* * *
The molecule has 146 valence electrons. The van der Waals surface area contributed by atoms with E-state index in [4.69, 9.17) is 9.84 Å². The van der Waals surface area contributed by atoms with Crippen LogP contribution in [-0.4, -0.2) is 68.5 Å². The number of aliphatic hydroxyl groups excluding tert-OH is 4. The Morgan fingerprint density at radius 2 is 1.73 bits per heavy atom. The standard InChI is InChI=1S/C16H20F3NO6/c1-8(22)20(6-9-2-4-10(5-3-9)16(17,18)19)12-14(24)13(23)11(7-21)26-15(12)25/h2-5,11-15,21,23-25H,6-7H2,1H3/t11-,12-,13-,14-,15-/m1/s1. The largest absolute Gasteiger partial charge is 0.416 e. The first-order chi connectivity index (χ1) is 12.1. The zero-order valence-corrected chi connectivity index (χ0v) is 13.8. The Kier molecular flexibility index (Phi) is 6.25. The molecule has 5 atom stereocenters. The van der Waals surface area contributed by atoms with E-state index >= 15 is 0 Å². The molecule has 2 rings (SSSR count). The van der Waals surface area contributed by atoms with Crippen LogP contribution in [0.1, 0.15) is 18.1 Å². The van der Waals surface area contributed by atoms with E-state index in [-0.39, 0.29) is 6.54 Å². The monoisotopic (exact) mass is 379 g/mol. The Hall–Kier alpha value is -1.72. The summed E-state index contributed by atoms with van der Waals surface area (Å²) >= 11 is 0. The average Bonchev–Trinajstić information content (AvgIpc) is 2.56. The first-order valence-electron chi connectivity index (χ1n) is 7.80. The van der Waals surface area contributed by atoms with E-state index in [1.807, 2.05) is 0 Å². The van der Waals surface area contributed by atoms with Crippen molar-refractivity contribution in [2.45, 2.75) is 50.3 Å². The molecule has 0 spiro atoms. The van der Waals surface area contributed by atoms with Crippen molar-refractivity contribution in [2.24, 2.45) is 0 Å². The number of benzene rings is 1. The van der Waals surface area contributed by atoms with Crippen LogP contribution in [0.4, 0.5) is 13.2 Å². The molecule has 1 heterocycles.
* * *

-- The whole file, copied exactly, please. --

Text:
The molecule has 146 valence electrons. The van der Waals surface area contributed by atoms with E-state index in [4.69, 9.17) is 9.84 Å². The van der Waals surface area contributed by atoms with Crippen LogP contribution in [-0.4, -0.2) is 68.5 Å². The number of aliphatic hydroxyl groups excluding tert-OH is 4. The Morgan fingerprint density at radius 2 is 1.73 bits per heavy atom. The standard InChI is InChI=1S/C16H20F3NO6/c1-8(22)20(6-9-2-4-10(5-3-9)16(17,18)19)12-14(24)13(23)11(7-21)26-15(12)25/h2-5,11-15,21,23-25H,6-7H2,1H3/t11-,12-,13-,14-,15-/m1/s1. The largest absolute Gasteiger partial charge is 0.416 e. The first-order chi connectivity index (χ1) is 12.1. The zero-order valence-corrected chi connectivity index (χ0v) is 13.8. The Kier molecular flexibility index (Phi) is 6.25. The molecule has 5 atom stereocenters. The van der Waals surface area contributed by atoms with E-state index >= 15 is 0 Å². The molecule has 2 rings (SSSR count). The van der Waals surface area contributed by atoms with Crippen LogP contribution in [0.1, 0.15) is 18.1 Å². The van der Waals surface area contributed by atoms with E-state index in [-0.39, 0.29) is 6.54 Å². The monoisotopic (exact) mass is 379 g/mol. The Hall–Kier alpha value is -1.72. The summed E-state index contributed by atoms with van der Waals surface area (Å²) >= 11 is 0. The average Bonchev–Trinajstić information content (AvgIpc) is 2.56. The first-order valence-electron chi connectivity index (χ1n) is 7.80. The van der Waals surface area contributed by atoms with E-state index in [1.807, 2.05) is 0 Å². The van der Waals surface area contributed by atoms with Crippen molar-refractivity contribution in [2.45, 2.75) is 50.3 Å². The molecule has 0 spiro atoms. The van der Waals surface area contributed by atoms with Crippen molar-refractivity contribution in [2.24, 2.45) is 0 Å². The number of benzene rings is 1. The van der Waals surface area contributed by atoms with Crippen LogP contribution in [0.4, 0.5) is 13.2 Å². The molecule has 1 heterocycles.